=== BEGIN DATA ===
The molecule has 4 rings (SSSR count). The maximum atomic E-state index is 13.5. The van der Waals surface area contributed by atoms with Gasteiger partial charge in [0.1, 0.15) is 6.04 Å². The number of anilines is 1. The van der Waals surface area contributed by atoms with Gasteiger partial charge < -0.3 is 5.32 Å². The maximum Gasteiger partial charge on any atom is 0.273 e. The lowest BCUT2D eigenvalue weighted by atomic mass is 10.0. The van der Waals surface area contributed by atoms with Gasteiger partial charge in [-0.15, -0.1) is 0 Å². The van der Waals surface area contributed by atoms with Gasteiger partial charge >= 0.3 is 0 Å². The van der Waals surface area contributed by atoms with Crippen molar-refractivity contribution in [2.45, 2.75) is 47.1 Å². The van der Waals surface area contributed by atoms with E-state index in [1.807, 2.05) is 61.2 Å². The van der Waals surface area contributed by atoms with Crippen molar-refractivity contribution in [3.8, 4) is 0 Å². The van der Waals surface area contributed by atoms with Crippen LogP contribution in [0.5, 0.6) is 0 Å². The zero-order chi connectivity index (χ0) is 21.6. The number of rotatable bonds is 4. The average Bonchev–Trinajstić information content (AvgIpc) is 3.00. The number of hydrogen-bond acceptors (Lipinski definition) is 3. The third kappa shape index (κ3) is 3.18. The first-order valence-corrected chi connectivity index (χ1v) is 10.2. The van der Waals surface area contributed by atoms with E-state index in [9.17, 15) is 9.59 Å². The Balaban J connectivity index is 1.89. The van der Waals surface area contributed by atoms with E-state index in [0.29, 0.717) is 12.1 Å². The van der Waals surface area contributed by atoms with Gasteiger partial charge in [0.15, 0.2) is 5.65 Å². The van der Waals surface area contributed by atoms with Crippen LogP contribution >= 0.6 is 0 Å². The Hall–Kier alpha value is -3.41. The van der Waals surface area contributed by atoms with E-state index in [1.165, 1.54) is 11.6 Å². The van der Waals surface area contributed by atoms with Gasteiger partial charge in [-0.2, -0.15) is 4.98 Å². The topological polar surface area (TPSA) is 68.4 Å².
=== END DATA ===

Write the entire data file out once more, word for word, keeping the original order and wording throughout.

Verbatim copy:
The molecule has 4 rings (SSSR count). The maximum atomic E-state index is 13.5. The van der Waals surface area contributed by atoms with Gasteiger partial charge in [0.1, 0.15) is 6.04 Å². The number of anilines is 1. The van der Waals surface area contributed by atoms with Gasteiger partial charge < -0.3 is 5.32 Å². The maximum Gasteiger partial charge on any atom is 0.273 e. The lowest BCUT2D eigenvalue weighted by atomic mass is 10.0. The van der Waals surface area contributed by atoms with Gasteiger partial charge in [-0.15, -0.1) is 0 Å². The van der Waals surface area contributed by atoms with Gasteiger partial charge >= 0.3 is 0 Å². The van der Waals surface area contributed by atoms with Crippen molar-refractivity contribution in [2.45, 2.75) is 47.1 Å². The van der Waals surface area contributed by atoms with E-state index in [1.807, 2.05) is 61.2 Å². The van der Waals surface area contributed by atoms with Crippen molar-refractivity contribution in [3.8, 4) is 0 Å². The van der Waals surface area contributed by atoms with Crippen LogP contribution in [0.5, 0.6) is 0 Å². The zero-order chi connectivity index (χ0) is 21.6. The number of rotatable bonds is 4. The average Bonchev–Trinajstić information content (AvgIpc) is 3.00. The number of hydrogen-bond acceptors (Lipinski definition) is 3. The third kappa shape index (κ3) is 3.18. The first-order valence-corrected chi connectivity index (χ1v) is 10.2. The van der Waals surface area contributed by atoms with E-state index in [9.17, 15) is 9.59 Å². The Balaban J connectivity index is 1.89. The van der Waals surface area contributed by atoms with E-state index in [0.29, 0.717) is 12.1 Å². The van der Waals surface area contributed by atoms with Gasteiger partial charge in [0.15, 0.2) is 5.65 Å². The van der Waals surface area contributed by atoms with Crippen LogP contribution >= 0.6 is 0 Å². The Hall–Kier alpha value is -3.41. The van der Waals surface area contributed by atoms with E-state index in [1.165, 1.54) is 11.6 Å². The van der Waals surface area contributed by atoms with Gasteiger partial charge in [-0.2, -0.15) is 4.98 Å². The topological polar surface area (TPSA) is 68.4 Å².